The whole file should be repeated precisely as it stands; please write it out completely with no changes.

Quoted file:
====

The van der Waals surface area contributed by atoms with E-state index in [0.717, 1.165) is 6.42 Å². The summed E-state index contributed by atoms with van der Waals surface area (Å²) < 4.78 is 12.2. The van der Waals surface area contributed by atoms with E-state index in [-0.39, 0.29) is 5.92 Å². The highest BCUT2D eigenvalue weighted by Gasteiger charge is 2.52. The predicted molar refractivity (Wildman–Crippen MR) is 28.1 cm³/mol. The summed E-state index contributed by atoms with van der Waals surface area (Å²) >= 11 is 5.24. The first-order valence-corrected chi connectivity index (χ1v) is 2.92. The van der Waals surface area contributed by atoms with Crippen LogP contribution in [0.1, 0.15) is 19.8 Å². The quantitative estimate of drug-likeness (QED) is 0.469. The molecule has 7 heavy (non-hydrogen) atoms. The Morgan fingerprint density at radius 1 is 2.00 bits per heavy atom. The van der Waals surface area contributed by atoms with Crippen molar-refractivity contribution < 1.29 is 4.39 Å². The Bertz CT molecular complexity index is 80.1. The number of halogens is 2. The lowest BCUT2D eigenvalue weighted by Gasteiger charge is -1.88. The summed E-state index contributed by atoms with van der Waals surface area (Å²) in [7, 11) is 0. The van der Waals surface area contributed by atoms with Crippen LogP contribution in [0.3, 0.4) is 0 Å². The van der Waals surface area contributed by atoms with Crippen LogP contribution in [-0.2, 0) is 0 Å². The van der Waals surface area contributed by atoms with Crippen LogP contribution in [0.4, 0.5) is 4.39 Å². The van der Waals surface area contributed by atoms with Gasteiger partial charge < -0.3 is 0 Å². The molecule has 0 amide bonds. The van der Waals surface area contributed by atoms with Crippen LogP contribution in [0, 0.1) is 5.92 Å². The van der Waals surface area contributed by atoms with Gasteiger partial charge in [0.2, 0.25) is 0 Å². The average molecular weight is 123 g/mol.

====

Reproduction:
The van der Waals surface area contributed by atoms with E-state index in [0.717, 1.165) is 6.42 Å². The summed E-state index contributed by atoms with van der Waals surface area (Å²) < 4.78 is 12.2. The van der Waals surface area contributed by atoms with E-state index in [-0.39, 0.29) is 5.92 Å². The highest BCUT2D eigenvalue weighted by Gasteiger charge is 2.52. The predicted molar refractivity (Wildman–Crippen MR) is 28.1 cm³/mol. The summed E-state index contributed by atoms with van der Waals surface area (Å²) >= 11 is 5.24. The first-order valence-corrected chi connectivity index (χ1v) is 2.92. The van der Waals surface area contributed by atoms with Crippen LogP contribution in [0.1, 0.15) is 19.8 Å². The quantitative estimate of drug-likeness (QED) is 0.469. The molecule has 7 heavy (non-hydrogen) atoms. The Morgan fingerprint density at radius 1 is 2.00 bits per heavy atom. The van der Waals surface area contributed by atoms with Crippen molar-refractivity contribution < 1.29 is 4.39 Å². The Bertz CT molecular complexity index is 80.1. The number of halogens is 2. The lowest BCUT2D eigenvalue weighted by Gasteiger charge is -1.88. The summed E-state index contributed by atoms with van der Waals surface area (Å²) in [7, 11) is 0. The van der Waals surface area contributed by atoms with Crippen LogP contribution in [0.3, 0.4) is 0 Å². The van der Waals surface area contributed by atoms with Crippen LogP contribution in [-0.2, 0) is 0 Å². The van der Waals surface area contributed by atoms with Crippen LogP contribution in [0.4, 0.5) is 4.39 Å². The van der Waals surface area contributed by atoms with Gasteiger partial charge < -0.3 is 0 Å². The molecule has 0 amide bonds. The van der Waals surface area contributed by atoms with Crippen LogP contribution in [0, 0.1) is 5.92 Å². The van der Waals surface area contributed by atoms with Gasteiger partial charge in [0.2, 0.25) is 0 Å². The average molecular weight is 123 g/mol.